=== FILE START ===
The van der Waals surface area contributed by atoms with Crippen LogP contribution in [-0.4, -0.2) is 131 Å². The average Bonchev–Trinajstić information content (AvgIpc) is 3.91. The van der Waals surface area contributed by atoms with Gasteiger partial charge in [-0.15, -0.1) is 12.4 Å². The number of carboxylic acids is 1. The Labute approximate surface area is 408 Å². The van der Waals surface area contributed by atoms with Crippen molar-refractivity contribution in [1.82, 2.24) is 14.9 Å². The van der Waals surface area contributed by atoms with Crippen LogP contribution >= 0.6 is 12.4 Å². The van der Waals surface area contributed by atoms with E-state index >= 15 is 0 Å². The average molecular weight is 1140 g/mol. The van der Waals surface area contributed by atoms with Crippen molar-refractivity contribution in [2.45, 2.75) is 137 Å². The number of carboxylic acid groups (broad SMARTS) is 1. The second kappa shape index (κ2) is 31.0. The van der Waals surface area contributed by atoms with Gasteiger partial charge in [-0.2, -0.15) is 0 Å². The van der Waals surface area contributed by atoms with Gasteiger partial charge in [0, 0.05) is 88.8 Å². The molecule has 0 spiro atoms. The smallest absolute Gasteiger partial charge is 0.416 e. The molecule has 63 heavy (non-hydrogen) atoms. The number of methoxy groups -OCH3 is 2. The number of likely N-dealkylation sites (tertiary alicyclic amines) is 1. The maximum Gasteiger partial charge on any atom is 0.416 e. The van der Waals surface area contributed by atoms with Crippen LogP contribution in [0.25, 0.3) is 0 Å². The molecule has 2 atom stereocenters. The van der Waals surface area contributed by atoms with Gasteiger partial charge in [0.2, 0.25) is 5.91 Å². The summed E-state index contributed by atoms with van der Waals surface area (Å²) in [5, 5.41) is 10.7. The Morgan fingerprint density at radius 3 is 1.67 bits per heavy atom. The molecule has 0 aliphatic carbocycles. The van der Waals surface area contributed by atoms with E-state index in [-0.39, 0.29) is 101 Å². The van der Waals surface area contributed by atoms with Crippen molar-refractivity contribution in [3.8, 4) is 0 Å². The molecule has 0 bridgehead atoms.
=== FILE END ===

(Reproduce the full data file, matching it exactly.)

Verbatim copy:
The van der Waals surface area contributed by atoms with Crippen LogP contribution in [-0.4, -0.2) is 131 Å². The average Bonchev–Trinajstić information content (AvgIpc) is 3.91. The van der Waals surface area contributed by atoms with Gasteiger partial charge in [-0.15, -0.1) is 12.4 Å². The number of carboxylic acids is 1. The Labute approximate surface area is 408 Å². The van der Waals surface area contributed by atoms with Crippen molar-refractivity contribution in [1.82, 2.24) is 14.9 Å². The van der Waals surface area contributed by atoms with Crippen LogP contribution >= 0.6 is 12.4 Å². The van der Waals surface area contributed by atoms with E-state index >= 15 is 0 Å². The average molecular weight is 1140 g/mol. The van der Waals surface area contributed by atoms with Crippen molar-refractivity contribution in [2.45, 2.75) is 137 Å². The number of carboxylic acid groups (broad SMARTS) is 1. The second kappa shape index (κ2) is 31.0. The van der Waals surface area contributed by atoms with Gasteiger partial charge in [-0.2, -0.15) is 0 Å². The van der Waals surface area contributed by atoms with Gasteiger partial charge in [0, 0.05) is 88.8 Å². The molecule has 0 spiro atoms. The smallest absolute Gasteiger partial charge is 0.416 e. The molecule has 63 heavy (non-hydrogen) atoms. The number of methoxy groups -OCH3 is 2. The number of likely N-dealkylation sites (tertiary alicyclic amines) is 1. The maximum Gasteiger partial charge on any atom is 0.416 e. The van der Waals surface area contributed by atoms with Crippen LogP contribution in [0.25, 0.3) is 0 Å². The molecule has 2 atom stereocenters. The van der Waals surface area contributed by atoms with Gasteiger partial charge in [0.2, 0.25) is 5.91 Å². The summed E-state index contributed by atoms with van der Waals surface area (Å²) in [5, 5.41) is 10.7. The Morgan fingerprint density at radius 3 is 1.67 bits per heavy atom. The molecule has 0 aliphatic carbocycles. The van der Waals surface area contributed by atoms with E-state index in [-0.39, 0.29) is 101 Å². The van der Waals surface area contributed by atoms with Crippen molar-refractivity contribution in [3.8, 4) is 0 Å². The molecule has 0 bridgehead atoms.